This section is from the book "Materia Medica And Therapeutics Inorganic Substances", by Charles D. F. Phillips. Also available from Amazon: Materia medica and therapeutics.
By adding a concentrated solution of bismuth in nitric acid to an excess of carbonate of ammonia in cold solution.
The salt which precipitates is a hydrated oxycarbonate, which is, like the subnitrate, insoluble in water, but is more soluble in the gastric juice, and has antacid properties.
On passing a current of sulphuretted hydrogen through an acid solution of a bismuth salt, the black sulphide of bismuth (Bi2S3) will be thrown down. Concentrated acid solutions of bismuth salts poured into water give a white precipitate of subsalt, e.g., the nitrate when thus treated yields the subnitrate. Caustic alkali added to a solution of a bismuth salt precipitates the white hydrate of bismuth (Bi2O3H1O). Papers saturated with sulpho-cyanide of potassium are colored yellow by soluble bismuth salts.
Bismuth, in substance, is not absorbed by the skin, and the supposed instances of poisonous effects from its use as a cosmetic are not trustworthy (Husemann). A soluble bismuth salt, such as the ammonio-citrate, is, however, quickly absorbed from the cellular tissue after hypodermic injection.
Much difference exists in the degree of absorption of bismuth compounds taken by the mouth, and the difference is proportionate to their solubility. The acetate, the double tartrate, and the ammonio-citrate dissolve in the gastric fluids, and are readily absorbed, while the oxide and subcarbonate are but slightly soluble, and the ordinary subnitrate still less so.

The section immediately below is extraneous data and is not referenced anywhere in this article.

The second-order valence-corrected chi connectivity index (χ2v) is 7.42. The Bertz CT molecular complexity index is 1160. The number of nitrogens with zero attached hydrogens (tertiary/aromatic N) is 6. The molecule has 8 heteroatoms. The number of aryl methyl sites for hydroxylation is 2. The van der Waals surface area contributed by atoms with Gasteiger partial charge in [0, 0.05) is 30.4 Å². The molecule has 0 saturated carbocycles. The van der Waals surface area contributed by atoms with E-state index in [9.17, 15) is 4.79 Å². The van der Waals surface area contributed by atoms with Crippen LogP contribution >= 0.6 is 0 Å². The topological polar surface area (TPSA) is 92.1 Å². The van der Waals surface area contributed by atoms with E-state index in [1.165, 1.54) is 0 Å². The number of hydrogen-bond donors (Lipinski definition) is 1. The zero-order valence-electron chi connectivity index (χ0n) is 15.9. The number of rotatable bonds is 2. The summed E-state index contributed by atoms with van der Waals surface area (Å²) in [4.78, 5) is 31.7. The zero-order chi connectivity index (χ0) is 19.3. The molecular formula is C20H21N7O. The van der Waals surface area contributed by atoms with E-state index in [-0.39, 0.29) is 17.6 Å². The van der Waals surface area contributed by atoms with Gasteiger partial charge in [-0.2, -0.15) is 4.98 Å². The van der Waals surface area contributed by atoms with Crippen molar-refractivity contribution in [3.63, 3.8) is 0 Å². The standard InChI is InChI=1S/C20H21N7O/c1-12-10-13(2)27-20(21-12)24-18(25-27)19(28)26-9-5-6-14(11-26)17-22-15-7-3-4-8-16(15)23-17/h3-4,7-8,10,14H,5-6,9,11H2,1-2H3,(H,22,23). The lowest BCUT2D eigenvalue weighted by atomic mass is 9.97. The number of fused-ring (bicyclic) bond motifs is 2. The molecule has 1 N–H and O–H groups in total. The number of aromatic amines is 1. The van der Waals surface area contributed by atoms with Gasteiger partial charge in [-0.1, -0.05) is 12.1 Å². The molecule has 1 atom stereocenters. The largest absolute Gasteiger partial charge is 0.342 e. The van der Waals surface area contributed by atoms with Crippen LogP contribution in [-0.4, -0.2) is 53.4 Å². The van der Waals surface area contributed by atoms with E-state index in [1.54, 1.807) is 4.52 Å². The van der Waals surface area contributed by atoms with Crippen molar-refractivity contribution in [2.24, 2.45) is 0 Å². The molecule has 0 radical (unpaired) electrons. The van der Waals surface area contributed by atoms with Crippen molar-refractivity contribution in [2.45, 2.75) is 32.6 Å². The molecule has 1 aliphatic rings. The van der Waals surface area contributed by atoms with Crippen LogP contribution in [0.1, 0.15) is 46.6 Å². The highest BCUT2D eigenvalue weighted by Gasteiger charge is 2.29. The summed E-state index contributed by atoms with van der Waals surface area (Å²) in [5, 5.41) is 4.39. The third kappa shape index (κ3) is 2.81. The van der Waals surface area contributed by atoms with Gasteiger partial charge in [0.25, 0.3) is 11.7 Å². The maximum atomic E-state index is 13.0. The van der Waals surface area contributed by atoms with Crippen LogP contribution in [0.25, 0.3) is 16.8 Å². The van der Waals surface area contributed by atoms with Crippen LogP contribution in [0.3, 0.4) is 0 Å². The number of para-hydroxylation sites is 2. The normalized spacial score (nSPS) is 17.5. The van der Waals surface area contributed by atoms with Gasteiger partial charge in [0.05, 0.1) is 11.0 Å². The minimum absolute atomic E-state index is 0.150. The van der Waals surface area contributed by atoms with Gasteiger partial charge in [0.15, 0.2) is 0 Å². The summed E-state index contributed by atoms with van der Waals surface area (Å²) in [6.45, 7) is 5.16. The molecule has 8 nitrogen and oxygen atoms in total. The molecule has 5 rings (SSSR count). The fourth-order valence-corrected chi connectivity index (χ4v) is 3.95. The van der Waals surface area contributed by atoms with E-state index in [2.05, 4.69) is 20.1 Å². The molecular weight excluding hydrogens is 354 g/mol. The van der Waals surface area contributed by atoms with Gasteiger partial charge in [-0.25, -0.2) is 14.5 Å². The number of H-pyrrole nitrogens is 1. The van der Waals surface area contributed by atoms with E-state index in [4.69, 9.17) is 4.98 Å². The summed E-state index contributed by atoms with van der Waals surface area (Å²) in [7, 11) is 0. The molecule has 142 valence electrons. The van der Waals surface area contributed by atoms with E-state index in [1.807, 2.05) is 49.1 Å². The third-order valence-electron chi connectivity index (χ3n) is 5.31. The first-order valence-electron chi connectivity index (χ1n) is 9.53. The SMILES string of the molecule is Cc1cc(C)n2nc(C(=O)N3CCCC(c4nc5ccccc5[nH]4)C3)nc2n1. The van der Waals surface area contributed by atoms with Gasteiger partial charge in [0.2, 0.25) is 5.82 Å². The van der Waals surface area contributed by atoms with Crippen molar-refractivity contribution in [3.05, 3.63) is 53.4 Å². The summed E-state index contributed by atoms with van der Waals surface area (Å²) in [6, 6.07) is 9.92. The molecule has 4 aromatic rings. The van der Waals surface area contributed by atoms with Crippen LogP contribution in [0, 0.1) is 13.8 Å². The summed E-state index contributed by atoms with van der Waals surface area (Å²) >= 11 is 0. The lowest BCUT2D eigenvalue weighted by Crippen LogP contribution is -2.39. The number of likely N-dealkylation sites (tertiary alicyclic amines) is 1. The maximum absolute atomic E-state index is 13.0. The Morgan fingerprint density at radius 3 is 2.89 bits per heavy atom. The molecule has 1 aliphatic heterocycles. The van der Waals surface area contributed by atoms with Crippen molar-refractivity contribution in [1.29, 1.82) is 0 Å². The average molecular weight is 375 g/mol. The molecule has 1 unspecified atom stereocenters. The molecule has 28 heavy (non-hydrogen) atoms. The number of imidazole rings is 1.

Headland taught that it was as insoluble as charcoal, but Orfila and Lewald have detected the drug in the liver, in the milk, and the urine, after its administration, though in the latter secretion it appeared later than other metallic salts usually do. Bergeret and Mayencon detected it in the same fluids, and in the serous exudations of dropsy, and after giving small doses to rabbits they found it, within half an hour, in the blood, the spleen, the muscles, etc., and continued to find traces of it for eight days after administration. In one man they also found it five days after; in another, testing sixty-two days afterward, they did not find any (Journal de l' Anatomie, 1873). We may conclude, therefore, that some amount of absorption even of the subnitrate occurs (and probably as chloride), although the greater part of what has been taken has been found unchanged in the stomach in some cases, or altered to a bluish tint in the small intestine, or converted into the black sulphide in the colon or rectum, or has been eliminated with the faeces during life. Dr. Levick mentions a case of phthisical diarrhoea, in which 20 gr. were taken four times daily for some weeks, and the whole intestinal canal was found to be lined by the bismuth powder (American Medical Journal, July, 1858). It is probable that more absorption occurs with small doses (such as the grain or less used originally by Odier, of Geneva), than with the very large ones (several hundred grains daily) prescribed by Monneret.
The pulverulent bismuth compounds have an absorbent and protective effect: they are also somewhat astringent and sedative. The crystallized nitrate, especially when dissolved in glycerin, is also astringent, but is more irritating, even somewhat caustic.